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Fight against HIV/AIDS, tuberculosis and malaria in developing countries

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Monday, 01 August 2005

Fight against HIV/AIDS, tuberculosis and malaria in developing countries

European Commission mobilizes extra €58 M to the Global Fund to accelerate the fight against HIV/AIDS, tuberculosis and malaria in developing countries
The European Commission has today paid €58 million to the Global Fund to fight against AIDS, Tuberculosis and Malaria in developing countries, bringing its total contribution to the fund since 2002 to €432.5 million. The contribution enables the Global Fund to boost prevention, treatment and care in order to accelerate the urgently needed response to these three diseases.

Commissioner for Development and Humanitarian Aid, Louis Michel, said: “HIV/AIDS Is a major obstacle to development, notably in sub-Saharan Africa. The international community must help Governments of developing countries to meet this challenge. The European Commission is committed to playing its part and I am thus pleased to announce this additional contribution of 58 million euros for the Global Fund. .”

An estimated 6 million people die every year from AIDS, tuberculosis and malaria, and the figures are increasing. In response to this situation, the Global Fund was established in 2002. It is a financing mechanism to attract, manage and disburse additional resources to the fight against HIV/AIDS, tuberculosis and malaria in developing countries where these so-called ‘poverty diseases’ are most prevalent.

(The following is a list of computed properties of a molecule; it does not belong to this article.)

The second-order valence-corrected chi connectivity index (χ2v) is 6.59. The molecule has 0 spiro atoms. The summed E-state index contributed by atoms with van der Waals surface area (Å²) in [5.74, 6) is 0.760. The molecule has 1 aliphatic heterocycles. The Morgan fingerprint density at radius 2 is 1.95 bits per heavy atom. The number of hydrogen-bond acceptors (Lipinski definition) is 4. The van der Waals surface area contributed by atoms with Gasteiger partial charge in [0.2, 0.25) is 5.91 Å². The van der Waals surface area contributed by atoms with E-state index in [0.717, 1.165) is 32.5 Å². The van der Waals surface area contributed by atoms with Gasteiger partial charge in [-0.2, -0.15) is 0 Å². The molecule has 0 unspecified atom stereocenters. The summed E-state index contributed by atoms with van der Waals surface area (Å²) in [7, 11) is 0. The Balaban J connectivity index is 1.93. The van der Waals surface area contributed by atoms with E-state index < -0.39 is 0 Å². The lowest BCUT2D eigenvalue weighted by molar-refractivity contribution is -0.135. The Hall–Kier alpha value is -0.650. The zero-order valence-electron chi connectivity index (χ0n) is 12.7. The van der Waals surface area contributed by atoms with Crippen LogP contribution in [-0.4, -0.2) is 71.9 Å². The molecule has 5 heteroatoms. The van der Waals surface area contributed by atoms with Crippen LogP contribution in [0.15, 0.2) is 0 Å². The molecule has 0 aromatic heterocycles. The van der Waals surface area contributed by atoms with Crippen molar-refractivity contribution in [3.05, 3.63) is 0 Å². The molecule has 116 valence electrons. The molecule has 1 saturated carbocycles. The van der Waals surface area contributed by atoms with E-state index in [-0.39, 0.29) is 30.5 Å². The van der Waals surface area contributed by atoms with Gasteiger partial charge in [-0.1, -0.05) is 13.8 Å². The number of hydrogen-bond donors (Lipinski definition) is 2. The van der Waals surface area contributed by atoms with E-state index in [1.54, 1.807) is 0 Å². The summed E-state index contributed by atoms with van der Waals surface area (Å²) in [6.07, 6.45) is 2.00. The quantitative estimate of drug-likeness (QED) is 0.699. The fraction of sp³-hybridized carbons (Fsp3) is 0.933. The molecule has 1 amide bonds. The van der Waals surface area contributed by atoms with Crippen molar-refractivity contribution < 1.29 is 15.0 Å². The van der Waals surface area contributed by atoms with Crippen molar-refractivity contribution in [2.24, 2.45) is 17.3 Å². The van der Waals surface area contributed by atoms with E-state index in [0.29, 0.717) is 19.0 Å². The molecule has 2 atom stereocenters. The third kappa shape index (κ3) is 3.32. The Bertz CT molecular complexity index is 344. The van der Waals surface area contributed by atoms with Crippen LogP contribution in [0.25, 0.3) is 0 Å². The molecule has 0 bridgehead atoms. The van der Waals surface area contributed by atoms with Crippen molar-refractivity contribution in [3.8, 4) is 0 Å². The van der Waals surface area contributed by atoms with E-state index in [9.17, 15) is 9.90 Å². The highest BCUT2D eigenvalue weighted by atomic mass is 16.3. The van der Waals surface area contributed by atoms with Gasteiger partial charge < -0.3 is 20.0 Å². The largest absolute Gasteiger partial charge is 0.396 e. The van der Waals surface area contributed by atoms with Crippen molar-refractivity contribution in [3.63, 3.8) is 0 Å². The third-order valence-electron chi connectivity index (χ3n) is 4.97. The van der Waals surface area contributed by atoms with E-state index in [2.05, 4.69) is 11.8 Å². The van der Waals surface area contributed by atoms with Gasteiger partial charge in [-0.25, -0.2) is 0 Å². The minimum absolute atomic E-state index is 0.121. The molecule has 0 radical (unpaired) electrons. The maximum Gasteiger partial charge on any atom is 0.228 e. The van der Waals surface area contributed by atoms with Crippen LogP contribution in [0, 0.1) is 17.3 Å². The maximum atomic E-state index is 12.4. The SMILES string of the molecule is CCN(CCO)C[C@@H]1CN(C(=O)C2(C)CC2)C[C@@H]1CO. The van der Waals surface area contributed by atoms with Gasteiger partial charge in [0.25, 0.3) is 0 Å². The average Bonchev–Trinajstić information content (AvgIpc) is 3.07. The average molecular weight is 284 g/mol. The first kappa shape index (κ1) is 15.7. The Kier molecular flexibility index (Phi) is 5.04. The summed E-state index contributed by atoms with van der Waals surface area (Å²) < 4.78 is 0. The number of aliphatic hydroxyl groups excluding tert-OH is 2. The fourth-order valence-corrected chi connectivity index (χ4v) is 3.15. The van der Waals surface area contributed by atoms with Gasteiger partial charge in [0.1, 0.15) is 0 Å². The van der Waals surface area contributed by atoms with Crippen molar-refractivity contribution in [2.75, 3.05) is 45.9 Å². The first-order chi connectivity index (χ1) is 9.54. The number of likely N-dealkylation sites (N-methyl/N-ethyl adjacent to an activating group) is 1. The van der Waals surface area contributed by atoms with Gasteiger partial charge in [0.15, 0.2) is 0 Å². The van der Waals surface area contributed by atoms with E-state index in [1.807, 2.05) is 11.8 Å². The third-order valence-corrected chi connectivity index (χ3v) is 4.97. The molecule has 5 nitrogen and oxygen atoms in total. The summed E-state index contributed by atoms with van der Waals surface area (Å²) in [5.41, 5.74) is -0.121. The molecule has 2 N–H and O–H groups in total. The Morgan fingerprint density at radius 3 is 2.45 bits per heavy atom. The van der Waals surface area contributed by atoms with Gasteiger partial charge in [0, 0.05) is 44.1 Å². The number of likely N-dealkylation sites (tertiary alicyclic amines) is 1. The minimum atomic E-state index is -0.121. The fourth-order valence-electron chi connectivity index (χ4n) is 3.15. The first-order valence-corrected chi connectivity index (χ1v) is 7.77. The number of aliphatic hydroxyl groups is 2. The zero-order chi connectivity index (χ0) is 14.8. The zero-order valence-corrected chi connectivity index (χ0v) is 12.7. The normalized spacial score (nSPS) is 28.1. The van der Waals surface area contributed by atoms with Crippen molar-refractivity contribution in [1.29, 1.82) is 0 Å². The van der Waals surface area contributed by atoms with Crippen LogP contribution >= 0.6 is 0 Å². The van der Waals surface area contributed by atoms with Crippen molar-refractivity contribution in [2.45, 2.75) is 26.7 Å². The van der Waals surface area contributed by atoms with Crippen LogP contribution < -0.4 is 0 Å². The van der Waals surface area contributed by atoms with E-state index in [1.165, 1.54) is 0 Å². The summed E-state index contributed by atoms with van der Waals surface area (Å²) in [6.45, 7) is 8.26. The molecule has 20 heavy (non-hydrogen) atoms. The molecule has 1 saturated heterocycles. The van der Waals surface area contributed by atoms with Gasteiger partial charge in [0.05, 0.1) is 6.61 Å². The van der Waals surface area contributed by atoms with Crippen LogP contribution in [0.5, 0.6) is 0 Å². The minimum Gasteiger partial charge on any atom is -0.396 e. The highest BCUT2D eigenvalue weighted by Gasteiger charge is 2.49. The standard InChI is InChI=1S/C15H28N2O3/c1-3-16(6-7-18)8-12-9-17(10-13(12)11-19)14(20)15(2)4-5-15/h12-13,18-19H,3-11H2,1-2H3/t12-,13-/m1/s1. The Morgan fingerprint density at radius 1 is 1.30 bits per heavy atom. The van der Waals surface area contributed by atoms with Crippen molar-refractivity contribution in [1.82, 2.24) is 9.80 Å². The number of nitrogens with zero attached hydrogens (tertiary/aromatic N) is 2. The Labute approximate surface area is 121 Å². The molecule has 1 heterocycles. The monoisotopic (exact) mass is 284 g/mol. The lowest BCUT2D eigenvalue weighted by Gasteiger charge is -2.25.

With the full support of the Member States and the European Parliament, the Commission has allocated in total more than € 1.1 billion to fight the three poverty-related diseases (HIV/AIDS, tuberculosis and malaria) from 2003 – 2006. This represents an almost four-fold increase compared to the allocations in the period 1996 – 2002 to the fight against the three diseases. The Commission is the second largest contributor to the Global Fund.

The Global Fund has so far committed US$ 3.5 billion to over 300 programs in 127 countries. Around 60 percent of this funding has gone to Africa, and 55 percent to fighting HIV/AIDS. Around half of the funding is being spent on medicines, mosquito nets to prevent malaria and other products, while the other half is for strengthening health services. The programs are on track to meet combined targets over five years of 1.6 million people on AIDS treatment and 3.5 million people treated for TB.
Results at a Glance from Dec 2004 to May 2005
- HIV: People on ARV treatment 130,000 to 220,000;
- TB: People treated under DOTS 385,000 to 600,000 and
- Malaria: Insecticide-treated nets distributed 1,350,000 to 3,100,000


See useful website from DG Research of the European Commission. The global emergency caused by HIV/AIDS, malaria and tuberculosis requires new approaches to confront these three major poverty-related diseases. In response to this emergency, the European Commission provides a broad comprehensive approach in a wide range of policy areas, including trade, development and research. For research, the overall strategy is to develop new drugs, vaccines and other effective interventions through two mechanisms:

Support of research projects of promising new candidates through pre-clinical and early human testing and;
Establishment of a programme to support phases II and III clinical trials in Africa. The Sixth Framework Programme - FP6 (2002-2006) allocates a total of € 400 million to HIV/AIDS, malaria and tuberculosis of which 200 Million for EDCTP (European Developing Countries Clinical Trials Partnership).